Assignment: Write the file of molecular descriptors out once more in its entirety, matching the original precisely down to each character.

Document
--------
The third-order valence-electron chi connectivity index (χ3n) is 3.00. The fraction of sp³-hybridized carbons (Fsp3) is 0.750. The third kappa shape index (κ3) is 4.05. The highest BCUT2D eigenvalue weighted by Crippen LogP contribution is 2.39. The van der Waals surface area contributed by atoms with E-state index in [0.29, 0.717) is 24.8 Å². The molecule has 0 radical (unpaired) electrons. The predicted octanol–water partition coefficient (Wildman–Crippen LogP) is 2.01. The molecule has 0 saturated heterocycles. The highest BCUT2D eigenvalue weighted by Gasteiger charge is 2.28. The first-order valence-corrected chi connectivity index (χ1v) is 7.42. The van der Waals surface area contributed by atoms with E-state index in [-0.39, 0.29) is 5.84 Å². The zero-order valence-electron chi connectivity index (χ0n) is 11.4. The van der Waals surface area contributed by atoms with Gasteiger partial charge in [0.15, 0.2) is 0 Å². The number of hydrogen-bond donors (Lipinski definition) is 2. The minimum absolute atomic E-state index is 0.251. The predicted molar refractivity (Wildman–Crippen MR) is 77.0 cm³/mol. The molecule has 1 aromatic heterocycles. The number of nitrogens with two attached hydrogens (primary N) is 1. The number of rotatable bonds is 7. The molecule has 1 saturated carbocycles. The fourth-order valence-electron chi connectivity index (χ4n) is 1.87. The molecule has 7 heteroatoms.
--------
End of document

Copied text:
The third-order valence-electron chi connectivity index (χ3n) is 3.00. The fraction of sp³-hybridized carbons (Fsp3) is 0.750. The third kappa shape index (κ3) is 4.05. The highest BCUT2D eigenvalue weighted by Crippen LogP contribution is 2.39. The van der Waals surface area contributed by atoms with E-state index in [0.29, 0.717) is 24.8 Å². The molecule has 0 radical (unpaired) electrons. The predicted octanol–water partition coefficient (Wildman–Crippen LogP) is 2.01. The molecule has 0 saturated heterocycles. The highest BCUT2D eigenvalue weighted by Gasteiger charge is 2.28. The first-order valence-corrected chi connectivity index (χ1v) is 7.42. The van der Waals surface area contributed by atoms with E-state index in [-0.39, 0.29) is 5.84 Å². The zero-order valence-electron chi connectivity index (χ0n) is 11.4. The van der Waals surface area contributed by atoms with Gasteiger partial charge in [0.15, 0.2) is 0 Å². The number of hydrogen-bond donors (Lipinski definition) is 2. The minimum absolute atomic E-state index is 0.251. The predicted molar refractivity (Wildman–Crippen MR) is 77.0 cm³/mol. The molecule has 1 aromatic heterocycles. The number of nitrogens with two attached hydrogens (primary N) is 1. The number of rotatable bonds is 7. The molecule has 1 saturated carbocycles. The fourth-order valence-electron chi connectivity index (χ4n) is 1.87. The molecule has 7 heteroatoms.